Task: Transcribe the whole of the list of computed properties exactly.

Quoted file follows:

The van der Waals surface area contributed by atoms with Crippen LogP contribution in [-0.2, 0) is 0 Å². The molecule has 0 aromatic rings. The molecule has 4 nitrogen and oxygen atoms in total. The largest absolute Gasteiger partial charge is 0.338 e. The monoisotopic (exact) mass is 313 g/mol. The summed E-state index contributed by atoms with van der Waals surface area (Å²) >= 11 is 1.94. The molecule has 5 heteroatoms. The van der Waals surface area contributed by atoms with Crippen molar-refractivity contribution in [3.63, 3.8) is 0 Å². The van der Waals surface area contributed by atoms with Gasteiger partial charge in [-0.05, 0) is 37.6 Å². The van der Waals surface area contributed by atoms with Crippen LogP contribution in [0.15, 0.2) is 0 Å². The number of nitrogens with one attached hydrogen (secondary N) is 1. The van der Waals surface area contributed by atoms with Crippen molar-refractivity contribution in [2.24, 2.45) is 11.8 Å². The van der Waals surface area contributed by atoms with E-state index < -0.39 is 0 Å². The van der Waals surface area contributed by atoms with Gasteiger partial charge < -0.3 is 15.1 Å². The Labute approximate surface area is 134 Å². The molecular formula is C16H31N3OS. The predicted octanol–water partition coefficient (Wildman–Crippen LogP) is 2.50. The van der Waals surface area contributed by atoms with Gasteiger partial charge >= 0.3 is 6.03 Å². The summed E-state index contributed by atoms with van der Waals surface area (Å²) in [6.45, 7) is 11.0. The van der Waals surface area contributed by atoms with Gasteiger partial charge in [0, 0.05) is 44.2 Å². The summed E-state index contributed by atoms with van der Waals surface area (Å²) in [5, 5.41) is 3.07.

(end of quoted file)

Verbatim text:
The van der Waals surface area contributed by atoms with Crippen LogP contribution in [-0.2, 0) is 0 Å². The molecule has 0 aromatic rings. The molecule has 4 nitrogen and oxygen atoms in total. The largest absolute Gasteiger partial charge is 0.338 e. The monoisotopic (exact) mass is 313 g/mol. The summed E-state index contributed by atoms with van der Waals surface area (Å²) >= 11 is 1.94. The molecule has 5 heteroatoms. The van der Waals surface area contributed by atoms with Crippen molar-refractivity contribution in [3.63, 3.8) is 0 Å². The van der Waals surface area contributed by atoms with Gasteiger partial charge in [-0.05, 0) is 37.6 Å². The van der Waals surface area contributed by atoms with Crippen LogP contribution in [0.15, 0.2) is 0 Å². The number of nitrogens with one attached hydrogen (secondary N) is 1. The van der Waals surface area contributed by atoms with Crippen molar-refractivity contribution in [2.24, 2.45) is 11.8 Å². The van der Waals surface area contributed by atoms with E-state index < -0.39 is 0 Å². The van der Waals surface area contributed by atoms with Gasteiger partial charge < -0.3 is 15.1 Å². The Labute approximate surface area is 134 Å². The molecular formula is C16H31N3OS. The predicted octanol–water partition coefficient (Wildman–Crippen LogP) is 2.50. The van der Waals surface area contributed by atoms with Gasteiger partial charge >= 0.3 is 6.03 Å². The summed E-state index contributed by atoms with van der Waals surface area (Å²) in [6.45, 7) is 11.0. The van der Waals surface area contributed by atoms with Gasteiger partial charge in [0, 0.05) is 44.2 Å². The summed E-state index contributed by atoms with van der Waals surface area (Å²) in [5, 5.41) is 3.07.